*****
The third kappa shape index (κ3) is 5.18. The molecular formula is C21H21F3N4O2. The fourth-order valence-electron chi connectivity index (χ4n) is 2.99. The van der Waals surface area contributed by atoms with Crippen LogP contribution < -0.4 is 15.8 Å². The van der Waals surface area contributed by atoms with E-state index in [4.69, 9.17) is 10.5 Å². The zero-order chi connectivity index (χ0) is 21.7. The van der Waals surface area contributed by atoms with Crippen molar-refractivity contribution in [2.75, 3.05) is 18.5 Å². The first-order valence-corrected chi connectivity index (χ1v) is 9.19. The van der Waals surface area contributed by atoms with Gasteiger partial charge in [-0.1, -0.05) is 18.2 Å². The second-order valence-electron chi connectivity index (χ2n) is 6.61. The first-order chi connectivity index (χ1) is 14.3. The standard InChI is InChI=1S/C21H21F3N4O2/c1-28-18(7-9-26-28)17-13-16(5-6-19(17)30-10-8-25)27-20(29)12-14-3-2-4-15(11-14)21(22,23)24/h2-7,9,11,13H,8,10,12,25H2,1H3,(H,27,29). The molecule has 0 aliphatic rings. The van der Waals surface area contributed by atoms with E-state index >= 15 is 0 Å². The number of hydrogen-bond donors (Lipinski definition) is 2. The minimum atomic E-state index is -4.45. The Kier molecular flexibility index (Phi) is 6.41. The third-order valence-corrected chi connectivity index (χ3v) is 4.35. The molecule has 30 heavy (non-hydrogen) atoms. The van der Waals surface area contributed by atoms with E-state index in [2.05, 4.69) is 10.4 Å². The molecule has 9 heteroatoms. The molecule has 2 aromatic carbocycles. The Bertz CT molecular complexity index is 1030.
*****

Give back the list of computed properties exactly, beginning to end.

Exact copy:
The third kappa shape index (κ3) is 5.18. The molecular formula is C21H21F3N4O2. The fourth-order valence-electron chi connectivity index (χ4n) is 2.99. The van der Waals surface area contributed by atoms with Crippen LogP contribution < -0.4 is 15.8 Å². The van der Waals surface area contributed by atoms with E-state index in [4.69, 9.17) is 10.5 Å². The zero-order chi connectivity index (χ0) is 21.7. The van der Waals surface area contributed by atoms with Crippen molar-refractivity contribution in [2.75, 3.05) is 18.5 Å². The first-order valence-corrected chi connectivity index (χ1v) is 9.19. The van der Waals surface area contributed by atoms with Gasteiger partial charge in [-0.1, -0.05) is 18.2 Å². The second-order valence-electron chi connectivity index (χ2n) is 6.61. The first-order chi connectivity index (χ1) is 14.3. The standard InChI is InChI=1S/C21H21F3N4O2/c1-28-18(7-9-26-28)17-13-16(5-6-19(17)30-10-8-25)27-20(29)12-14-3-2-4-15(11-14)21(22,23)24/h2-7,9,11,13H,8,10,12,25H2,1H3,(H,27,29). The molecule has 0 aliphatic rings. The van der Waals surface area contributed by atoms with E-state index >= 15 is 0 Å². The number of hydrogen-bond donors (Lipinski definition) is 2. The minimum atomic E-state index is -4.45. The Kier molecular flexibility index (Phi) is 6.41. The third-order valence-corrected chi connectivity index (χ3v) is 4.35. The molecule has 30 heavy (non-hydrogen) atoms. The van der Waals surface area contributed by atoms with E-state index in [2.05, 4.69) is 10.4 Å². The molecule has 9 heteroatoms. The molecule has 2 aromatic carbocycles. The Bertz CT molecular complexity index is 1030.